Porting MZR to android (NDK)

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Recently I spent some time porting MZR to android and wanted to do a quick write up of some of the challenges I encountered. I’m no android expert so all of these were news to me.

A bit about the code.

First things first. MZR is written in C++ on a custom cross platform engine. The bulk of the code is written in C++ with a thin driver/glue layer per platform. My engine supports PC, iOS and now Android. It’s very easy to add new platforms. However, as many of you who’ve done this engine type of thing know, each platform comes with time consuming maintenance work afterwards.

Here’s a list of things that go in that platform-dependent layer:

  • low level basics – core types, threading primitives
  • low level IO support – file systems, input devices
  • low lever render API – PC(DirectX), iOS (OpenGL ES)
  • low level sound API – both PC and iOS use OpenAL
  • networking – platform specific APIs for fetching data over http, socket based stuff, etc
  • other non-essential stuff (from game point of view): social platforms, store and billing support, etc

Important to stress that the platform bits are contained to that layer. No game code references low level platform APIs. Everything is accessed through a platform-independent internal API that in turn talks to the platform specific code. On PC that is C++, on iOS it would Objective-C and on Android Java/JNI. This ensures that the game code works the same on all platforms and changes to platforms don’t trigger changes to game code.

Note: this may seem an unnecessary layer of abstraction but I do use certain techniques that allow me to bypass indirections and keep performance benefits without introducing dependencies to platform specific code [possibly warrants a post of its own].

Porting to Android

Ironically the most daunting part of the whole process of porting MZR to Android was the project setup. I knew I had to use Android NDK so I can make use of my C++ code base. However, how does a full project get set up with both Java and NDK, what are the right ways to set up both build environment and Eclipse… all down to reading a lot of tutorials, internet posts and trying things out.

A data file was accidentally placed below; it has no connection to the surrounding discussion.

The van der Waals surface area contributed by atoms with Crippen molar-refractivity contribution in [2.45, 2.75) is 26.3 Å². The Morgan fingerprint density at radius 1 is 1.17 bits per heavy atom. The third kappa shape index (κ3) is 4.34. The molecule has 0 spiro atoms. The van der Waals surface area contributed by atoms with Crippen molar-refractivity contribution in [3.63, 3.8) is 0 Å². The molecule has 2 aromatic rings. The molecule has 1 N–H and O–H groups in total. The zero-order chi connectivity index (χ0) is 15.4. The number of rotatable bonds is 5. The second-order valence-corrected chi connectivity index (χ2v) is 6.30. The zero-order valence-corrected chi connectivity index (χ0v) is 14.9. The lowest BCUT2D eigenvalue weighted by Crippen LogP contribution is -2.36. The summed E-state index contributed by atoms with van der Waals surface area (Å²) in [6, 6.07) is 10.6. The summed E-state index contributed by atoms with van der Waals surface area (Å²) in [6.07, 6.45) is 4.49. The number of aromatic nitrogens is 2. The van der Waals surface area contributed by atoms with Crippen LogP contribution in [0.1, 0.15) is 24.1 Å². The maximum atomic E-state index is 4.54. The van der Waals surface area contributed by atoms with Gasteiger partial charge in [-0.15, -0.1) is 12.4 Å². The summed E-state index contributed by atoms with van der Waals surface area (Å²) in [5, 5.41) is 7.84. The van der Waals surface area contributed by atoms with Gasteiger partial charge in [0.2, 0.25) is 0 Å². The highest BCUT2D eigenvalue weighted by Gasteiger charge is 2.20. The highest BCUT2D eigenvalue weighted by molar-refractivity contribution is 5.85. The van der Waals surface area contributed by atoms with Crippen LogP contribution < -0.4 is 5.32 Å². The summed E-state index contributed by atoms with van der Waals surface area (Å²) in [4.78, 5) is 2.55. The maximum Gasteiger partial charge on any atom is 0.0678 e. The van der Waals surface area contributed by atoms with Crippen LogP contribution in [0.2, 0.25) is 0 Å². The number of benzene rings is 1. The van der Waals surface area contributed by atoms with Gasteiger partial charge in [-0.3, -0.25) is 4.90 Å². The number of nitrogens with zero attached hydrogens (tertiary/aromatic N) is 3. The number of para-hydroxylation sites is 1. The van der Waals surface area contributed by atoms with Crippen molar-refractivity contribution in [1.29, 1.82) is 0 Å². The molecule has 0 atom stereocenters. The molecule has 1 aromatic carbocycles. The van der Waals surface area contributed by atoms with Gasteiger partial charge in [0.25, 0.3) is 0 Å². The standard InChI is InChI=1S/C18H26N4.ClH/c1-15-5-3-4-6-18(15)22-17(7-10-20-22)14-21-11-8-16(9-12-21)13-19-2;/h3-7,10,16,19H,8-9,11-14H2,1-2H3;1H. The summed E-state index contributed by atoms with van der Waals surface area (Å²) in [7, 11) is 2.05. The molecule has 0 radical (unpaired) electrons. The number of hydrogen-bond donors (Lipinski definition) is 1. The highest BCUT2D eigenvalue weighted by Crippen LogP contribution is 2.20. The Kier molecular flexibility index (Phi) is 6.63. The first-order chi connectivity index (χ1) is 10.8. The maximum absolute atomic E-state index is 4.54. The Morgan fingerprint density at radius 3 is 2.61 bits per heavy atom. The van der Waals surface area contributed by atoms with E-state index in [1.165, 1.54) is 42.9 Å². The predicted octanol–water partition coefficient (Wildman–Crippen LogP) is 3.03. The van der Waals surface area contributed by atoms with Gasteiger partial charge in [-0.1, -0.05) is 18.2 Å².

My final setup ended up with:

  • Eclipse project for the game. The Eclipse project only references the Java code, the C++ code is elsewhere.
  • Android.mk make-file that references all the C++ sources compiling to a single .so library

All C++ debugging was done using custom tools and printf. In the end I couldn’t set up Eclipse to behave with my folder structure, building and debugging. Main problems here included the source generating a lot of errors by the automatic Eclipse compilation and then refusing to build the project. The Android.mk file had all necessary include paths and built correctly.

Once I had the environment set up, it was down to writing some code.

Core Basics & OS 

Core basics were fairly easy to port. I use pthreads so nothing new there. Everything ported without issues.

However, I did get a nasty surprise in the atomic increment/decrement intrinsics encapsulation. On iOS the atomic inc/dec return the new value after the operation while the Android equivalents return the value before the operation. Something to watch out  for if you ever do this kind of low level porting.